A year ago a woman named Beckie invited herself to my home for coffee. We’d met about 15 months prior when I spoke at her church’s women’s retreat. She led the women’s ministry then, and I felt an instant connection with her as we visited.
Beckie told me her very painful story that weekend. Her husband had left her to enter the gay lifestyle a couple years prior. There she was—a single mom trying to keep her life together and provide for her family.
Sitting in my living room more than a year later, Beckie said she’d just lost her job as women’s ministry director. She felt heartbroken, but at the same time, she sensed God was leading her into a new season. And indeed—she was right.
I met with Beckie as her writing coach a couple of times per month for the past year, and I watched her journey unfold. It embodies Isaiah 61:3—“To all who mourn in Israel, he will give a crown of beauty for ashes, a joyous blessing instead of mourning, festive praise instead of despair. In their righteousness, they will be like great oaks that the Lord has planted for his own glory.”
Like Beckie, countless others face devastating detours in their lives. Divorce, cancer, job loss, financial ruin, natural disasters and so on change everything. We’re left hanging by our fingernails and begging God for mercy. And He answers. He takes our pain and our mess and, wasting nothing, sculpts them into a work of art that exceeds our imaginations.
I stand back and look at God’s fingerprints on Beckie’s life, and I’m left in awe. Read her story today, and find hope for your own situation. Be encouraged, my friend—God promises beauty for ashes.
And now, for Beckie’s story:
I write this as a note to self: pain has a perfect plan.
Five years ago I felt compelled to take a one-day workshop at Trinity Western University. The subject? Attachment theory and adopted children. I felt this a bit odd considering I’d not yet welcomed a child into my family other than those to whom I’d given birth. I think I took it because I wanted to be more like my super-awesome friend Rebecca who is an attachment theory therapist.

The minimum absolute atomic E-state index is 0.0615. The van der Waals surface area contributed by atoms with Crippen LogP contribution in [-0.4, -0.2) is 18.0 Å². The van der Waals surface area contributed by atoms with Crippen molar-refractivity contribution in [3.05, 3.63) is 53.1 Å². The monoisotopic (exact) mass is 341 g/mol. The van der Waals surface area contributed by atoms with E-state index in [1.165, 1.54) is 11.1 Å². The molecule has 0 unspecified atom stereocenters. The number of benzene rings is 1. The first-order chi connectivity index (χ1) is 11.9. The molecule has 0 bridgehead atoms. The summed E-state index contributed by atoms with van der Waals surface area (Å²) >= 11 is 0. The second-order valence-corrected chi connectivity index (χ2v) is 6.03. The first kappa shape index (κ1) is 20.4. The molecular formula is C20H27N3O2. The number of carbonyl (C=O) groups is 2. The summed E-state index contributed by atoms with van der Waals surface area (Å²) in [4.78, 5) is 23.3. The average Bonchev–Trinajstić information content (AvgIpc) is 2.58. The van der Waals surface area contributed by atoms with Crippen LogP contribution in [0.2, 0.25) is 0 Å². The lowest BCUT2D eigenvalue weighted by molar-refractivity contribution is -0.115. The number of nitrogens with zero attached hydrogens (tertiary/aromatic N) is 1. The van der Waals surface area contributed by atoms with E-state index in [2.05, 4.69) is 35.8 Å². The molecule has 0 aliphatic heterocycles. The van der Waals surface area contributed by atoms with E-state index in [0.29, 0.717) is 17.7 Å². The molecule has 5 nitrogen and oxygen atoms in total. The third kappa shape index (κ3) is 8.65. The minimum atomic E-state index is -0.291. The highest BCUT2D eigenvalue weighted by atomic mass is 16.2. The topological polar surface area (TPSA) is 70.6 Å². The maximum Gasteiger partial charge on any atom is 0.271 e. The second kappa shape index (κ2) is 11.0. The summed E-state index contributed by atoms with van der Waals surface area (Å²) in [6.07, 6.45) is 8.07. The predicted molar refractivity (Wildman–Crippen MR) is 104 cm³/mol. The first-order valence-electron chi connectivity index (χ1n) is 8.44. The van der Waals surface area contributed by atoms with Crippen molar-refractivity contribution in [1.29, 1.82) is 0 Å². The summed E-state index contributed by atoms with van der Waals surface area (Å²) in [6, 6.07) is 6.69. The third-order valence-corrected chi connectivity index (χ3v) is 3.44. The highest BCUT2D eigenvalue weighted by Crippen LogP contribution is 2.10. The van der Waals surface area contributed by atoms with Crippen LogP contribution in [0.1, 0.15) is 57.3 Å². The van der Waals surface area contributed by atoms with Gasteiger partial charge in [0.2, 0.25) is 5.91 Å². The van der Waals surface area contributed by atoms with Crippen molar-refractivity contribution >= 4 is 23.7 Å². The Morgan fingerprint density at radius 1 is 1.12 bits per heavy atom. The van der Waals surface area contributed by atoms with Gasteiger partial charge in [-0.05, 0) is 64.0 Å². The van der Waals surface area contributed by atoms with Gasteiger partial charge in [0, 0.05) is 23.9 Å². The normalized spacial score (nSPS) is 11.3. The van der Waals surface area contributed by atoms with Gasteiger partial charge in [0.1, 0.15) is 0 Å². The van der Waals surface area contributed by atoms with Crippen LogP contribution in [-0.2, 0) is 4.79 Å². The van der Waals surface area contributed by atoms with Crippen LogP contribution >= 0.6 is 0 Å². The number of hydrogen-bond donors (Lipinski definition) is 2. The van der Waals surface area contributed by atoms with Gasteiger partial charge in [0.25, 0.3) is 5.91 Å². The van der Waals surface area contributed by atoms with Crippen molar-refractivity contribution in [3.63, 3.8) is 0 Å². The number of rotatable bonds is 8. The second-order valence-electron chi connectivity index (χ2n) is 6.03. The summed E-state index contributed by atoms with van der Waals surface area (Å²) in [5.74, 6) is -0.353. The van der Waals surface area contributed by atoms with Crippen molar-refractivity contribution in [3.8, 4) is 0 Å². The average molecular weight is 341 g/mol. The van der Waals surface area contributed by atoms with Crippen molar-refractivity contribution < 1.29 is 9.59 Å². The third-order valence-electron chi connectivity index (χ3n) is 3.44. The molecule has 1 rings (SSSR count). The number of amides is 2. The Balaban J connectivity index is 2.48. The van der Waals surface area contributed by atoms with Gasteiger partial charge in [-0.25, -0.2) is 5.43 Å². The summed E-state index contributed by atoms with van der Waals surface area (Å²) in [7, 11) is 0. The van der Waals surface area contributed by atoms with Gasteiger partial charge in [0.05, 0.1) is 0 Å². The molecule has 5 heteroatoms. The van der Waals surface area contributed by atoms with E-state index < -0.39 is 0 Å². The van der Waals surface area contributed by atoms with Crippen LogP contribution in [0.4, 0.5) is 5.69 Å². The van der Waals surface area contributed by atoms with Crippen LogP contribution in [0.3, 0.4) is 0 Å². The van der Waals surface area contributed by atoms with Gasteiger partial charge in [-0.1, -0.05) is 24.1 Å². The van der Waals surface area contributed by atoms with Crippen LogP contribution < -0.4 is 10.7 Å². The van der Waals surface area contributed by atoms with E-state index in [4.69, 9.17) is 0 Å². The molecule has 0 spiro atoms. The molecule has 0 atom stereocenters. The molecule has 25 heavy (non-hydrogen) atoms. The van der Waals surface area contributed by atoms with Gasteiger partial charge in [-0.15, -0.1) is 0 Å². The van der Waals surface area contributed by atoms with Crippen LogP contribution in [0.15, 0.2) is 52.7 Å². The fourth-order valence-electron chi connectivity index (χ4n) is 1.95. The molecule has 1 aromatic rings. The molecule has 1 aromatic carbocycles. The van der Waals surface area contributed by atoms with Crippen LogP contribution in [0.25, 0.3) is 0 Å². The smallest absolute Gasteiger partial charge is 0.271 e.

The workshop was great—I learned a ton.
While at TWU, I saw a poster for the school’s Gender Institute. I immediately knew I should focus on this topic during my upcoming sabbatical. I was going through a divorce—my former husband had come out of the closet. Gender identity had quickly become what I was all about.
I emailed the Gender Institute and inquired about their upcoming classes. One thing led to another—I had lunch with a lovely professor named Dr. Robynne Healey and soon found myself enrolled in ACTS Seminary’s Masters of Divinity program. Gender studies would be my major. No one had ever done an M. Div. with a gender studies major at ACTS before. I was a pioneer.
A year or so after I began my studies, Dr. Healey phoned me. “Would you be interested in taking a course on the history of gender?” she said. “It won’t be offered for another year and a half, and you’ll need special permission to take it because it’s a university course and you’re in seminary. But it’s worth pursuing.”
I received the necessary academic clearance and continued working on my other courses.
Four months before the course started I lost the job I loved at the church I loved—and my life fell apart again. My friend Anna-Marie told me that in ONE YEAR I would know without a shadow of a doubt why I’d lost my job at New Life. I smiled and nodded because I love her, but I didn’t think there was much to her statement. Still, I hung onto it.